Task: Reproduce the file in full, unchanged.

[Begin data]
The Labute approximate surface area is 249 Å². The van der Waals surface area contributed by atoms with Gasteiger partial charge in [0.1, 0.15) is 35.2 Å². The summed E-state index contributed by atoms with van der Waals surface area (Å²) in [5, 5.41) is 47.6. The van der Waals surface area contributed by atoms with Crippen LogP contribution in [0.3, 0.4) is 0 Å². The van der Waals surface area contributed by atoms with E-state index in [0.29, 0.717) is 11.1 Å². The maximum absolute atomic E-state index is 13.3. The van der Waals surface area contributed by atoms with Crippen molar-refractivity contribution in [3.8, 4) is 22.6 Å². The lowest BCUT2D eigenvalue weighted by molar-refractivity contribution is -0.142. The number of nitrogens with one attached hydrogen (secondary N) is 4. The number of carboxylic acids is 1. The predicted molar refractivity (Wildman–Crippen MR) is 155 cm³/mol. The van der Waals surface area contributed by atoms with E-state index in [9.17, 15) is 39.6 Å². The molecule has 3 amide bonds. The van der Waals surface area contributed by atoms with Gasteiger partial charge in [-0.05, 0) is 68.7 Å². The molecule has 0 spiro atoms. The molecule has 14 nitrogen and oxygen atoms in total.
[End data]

The Labute approximate surface area is 249 Å². The van der Waals surface area contributed by atoms with Gasteiger partial charge in [0.1, 0.15) is 35.2 Å². The summed E-state index contributed by atoms with van der Waals surface area (Å²) in [5, 5.41) is 47.6. The van der Waals surface area contributed by atoms with Crippen LogP contribution in [0.3, 0.4) is 0 Å². The van der Waals surface area contributed by atoms with E-state index in [0.29, 0.717) is 11.1 Å². The maximum absolute atomic E-state index is 13.3. The van der Waals surface area contributed by atoms with Crippen molar-refractivity contribution in [3.8, 4) is 22.6 Å². The lowest BCUT2D eigenvalue weighted by molar-refractivity contribution is -0.142. The number of nitrogens with one attached hydrogen (secondary N) is 4. The number of carboxylic acids is 1. The predicted molar refractivity (Wildman–Crippen MR) is 155 cm³/mol. The van der Waals surface area contributed by atoms with E-state index in [9.17, 15) is 39.6 Å². The molecule has 3 amide bonds. The van der Waals surface area contributed by atoms with Gasteiger partial charge in [-0.05, 0) is 68.7 Å². The molecule has 0 spiro atoms. The molecule has 14 nitrogen and oxygen atoms in total.